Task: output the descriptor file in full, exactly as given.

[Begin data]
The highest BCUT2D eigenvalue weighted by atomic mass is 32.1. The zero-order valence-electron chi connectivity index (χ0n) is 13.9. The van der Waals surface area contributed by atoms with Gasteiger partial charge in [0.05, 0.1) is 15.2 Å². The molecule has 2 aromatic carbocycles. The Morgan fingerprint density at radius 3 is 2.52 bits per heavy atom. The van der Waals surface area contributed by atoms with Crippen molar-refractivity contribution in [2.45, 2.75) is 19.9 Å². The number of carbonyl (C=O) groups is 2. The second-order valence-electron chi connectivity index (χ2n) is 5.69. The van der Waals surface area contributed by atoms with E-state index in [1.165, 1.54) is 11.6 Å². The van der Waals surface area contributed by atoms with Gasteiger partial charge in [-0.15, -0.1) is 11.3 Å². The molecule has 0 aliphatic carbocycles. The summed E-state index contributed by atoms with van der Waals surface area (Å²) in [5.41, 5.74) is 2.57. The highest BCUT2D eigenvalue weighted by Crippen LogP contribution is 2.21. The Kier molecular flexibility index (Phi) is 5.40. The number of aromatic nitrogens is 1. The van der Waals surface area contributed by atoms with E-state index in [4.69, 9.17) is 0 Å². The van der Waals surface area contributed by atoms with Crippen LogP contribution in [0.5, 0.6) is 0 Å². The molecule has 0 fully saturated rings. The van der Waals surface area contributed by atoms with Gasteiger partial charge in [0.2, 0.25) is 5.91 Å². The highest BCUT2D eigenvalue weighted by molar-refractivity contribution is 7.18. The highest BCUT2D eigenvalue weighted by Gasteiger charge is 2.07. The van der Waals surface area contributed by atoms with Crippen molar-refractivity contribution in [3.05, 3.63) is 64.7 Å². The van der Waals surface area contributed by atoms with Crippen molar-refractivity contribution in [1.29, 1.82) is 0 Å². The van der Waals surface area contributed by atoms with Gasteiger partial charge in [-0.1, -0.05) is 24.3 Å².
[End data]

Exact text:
The highest BCUT2D eigenvalue weighted by atomic mass is 32.1. The zero-order valence-electron chi connectivity index (χ0n) is 13.9. The van der Waals surface area contributed by atoms with Gasteiger partial charge in [0.05, 0.1) is 15.2 Å². The molecule has 2 aromatic carbocycles. The Morgan fingerprint density at radius 3 is 2.52 bits per heavy atom. The van der Waals surface area contributed by atoms with Crippen molar-refractivity contribution in [2.45, 2.75) is 19.9 Å². The number of carbonyl (C=O) groups is 2. The second-order valence-electron chi connectivity index (χ2n) is 5.69. The van der Waals surface area contributed by atoms with E-state index in [1.165, 1.54) is 11.6 Å². The van der Waals surface area contributed by atoms with Gasteiger partial charge in [-0.15, -0.1) is 11.3 Å². The molecule has 0 aliphatic carbocycles. The summed E-state index contributed by atoms with van der Waals surface area (Å²) in [5.41, 5.74) is 2.57. The highest BCUT2D eigenvalue weighted by Crippen LogP contribution is 2.21. The Kier molecular flexibility index (Phi) is 5.40. The number of aromatic nitrogens is 1. The van der Waals surface area contributed by atoms with E-state index in [4.69, 9.17) is 0 Å². The van der Waals surface area contributed by atoms with Crippen LogP contribution in [0.5, 0.6) is 0 Å². The molecule has 0 fully saturated rings. The van der Waals surface area contributed by atoms with Gasteiger partial charge in [0.2, 0.25) is 5.91 Å². The highest BCUT2D eigenvalue weighted by molar-refractivity contribution is 7.18. The highest BCUT2D eigenvalue weighted by Gasteiger charge is 2.07. The van der Waals surface area contributed by atoms with Crippen molar-refractivity contribution in [3.05, 3.63) is 64.7 Å². The van der Waals surface area contributed by atoms with Crippen molar-refractivity contribution in [1.29, 1.82) is 0 Å². The van der Waals surface area contributed by atoms with Gasteiger partial charge in [-0.1, -0.05) is 24.3 Å².